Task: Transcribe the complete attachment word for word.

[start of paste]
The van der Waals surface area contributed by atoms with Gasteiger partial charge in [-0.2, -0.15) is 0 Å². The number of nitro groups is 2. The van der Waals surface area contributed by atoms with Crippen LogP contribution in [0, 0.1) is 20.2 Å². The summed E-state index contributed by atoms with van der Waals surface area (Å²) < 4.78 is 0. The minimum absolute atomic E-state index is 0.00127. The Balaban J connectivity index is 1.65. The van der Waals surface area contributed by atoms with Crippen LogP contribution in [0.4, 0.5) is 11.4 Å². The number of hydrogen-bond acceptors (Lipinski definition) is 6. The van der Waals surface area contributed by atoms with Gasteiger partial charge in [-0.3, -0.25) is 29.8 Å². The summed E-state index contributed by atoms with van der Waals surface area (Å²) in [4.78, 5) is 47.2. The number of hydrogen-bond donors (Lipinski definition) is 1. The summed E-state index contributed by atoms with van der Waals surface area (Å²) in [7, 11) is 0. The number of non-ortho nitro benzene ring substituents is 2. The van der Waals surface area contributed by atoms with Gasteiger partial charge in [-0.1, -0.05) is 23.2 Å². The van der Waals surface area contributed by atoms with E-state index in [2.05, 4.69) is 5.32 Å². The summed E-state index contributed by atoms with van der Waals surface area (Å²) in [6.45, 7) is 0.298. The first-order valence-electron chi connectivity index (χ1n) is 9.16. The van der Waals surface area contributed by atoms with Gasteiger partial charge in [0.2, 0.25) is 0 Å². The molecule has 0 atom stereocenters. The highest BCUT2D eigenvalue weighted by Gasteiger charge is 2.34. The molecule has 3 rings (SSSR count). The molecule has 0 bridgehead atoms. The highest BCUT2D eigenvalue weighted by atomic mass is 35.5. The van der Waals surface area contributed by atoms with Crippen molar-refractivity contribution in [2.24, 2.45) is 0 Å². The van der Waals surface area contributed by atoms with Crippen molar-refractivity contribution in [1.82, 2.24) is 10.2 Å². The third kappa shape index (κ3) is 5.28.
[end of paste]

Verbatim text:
The van der Waals surface area contributed by atoms with Gasteiger partial charge in [-0.2, -0.15) is 0 Å². The number of nitro groups is 2. The van der Waals surface area contributed by atoms with Crippen LogP contribution in [0, 0.1) is 20.2 Å². The summed E-state index contributed by atoms with van der Waals surface area (Å²) < 4.78 is 0. The minimum absolute atomic E-state index is 0.00127. The Balaban J connectivity index is 1.65. The van der Waals surface area contributed by atoms with Crippen LogP contribution in [0.4, 0.5) is 11.4 Å². The number of hydrogen-bond acceptors (Lipinski definition) is 6. The van der Waals surface area contributed by atoms with Gasteiger partial charge in [-0.3, -0.25) is 29.8 Å². The summed E-state index contributed by atoms with van der Waals surface area (Å²) in [4.78, 5) is 47.2. The number of hydrogen-bond donors (Lipinski definition) is 1. The summed E-state index contributed by atoms with van der Waals surface area (Å²) in [7, 11) is 0. The number of non-ortho nitro benzene ring substituents is 2. The van der Waals surface area contributed by atoms with Gasteiger partial charge in [-0.1, -0.05) is 23.2 Å². The van der Waals surface area contributed by atoms with E-state index in [2.05, 4.69) is 5.32 Å². The summed E-state index contributed by atoms with van der Waals surface area (Å²) in [6.45, 7) is 0.298. The first-order valence-electron chi connectivity index (χ1n) is 9.16. The van der Waals surface area contributed by atoms with Gasteiger partial charge in [0.2, 0.25) is 0 Å². The molecule has 0 atom stereocenters. The highest BCUT2D eigenvalue weighted by Gasteiger charge is 2.34. The molecule has 3 rings (SSSR count). The molecule has 0 bridgehead atoms. The highest BCUT2D eigenvalue weighted by atomic mass is 35.5. The van der Waals surface area contributed by atoms with Crippen molar-refractivity contribution in [2.24, 2.45) is 0 Å². The van der Waals surface area contributed by atoms with Crippen molar-refractivity contribution in [1.82, 2.24) is 10.2 Å². The third kappa shape index (κ3) is 5.28.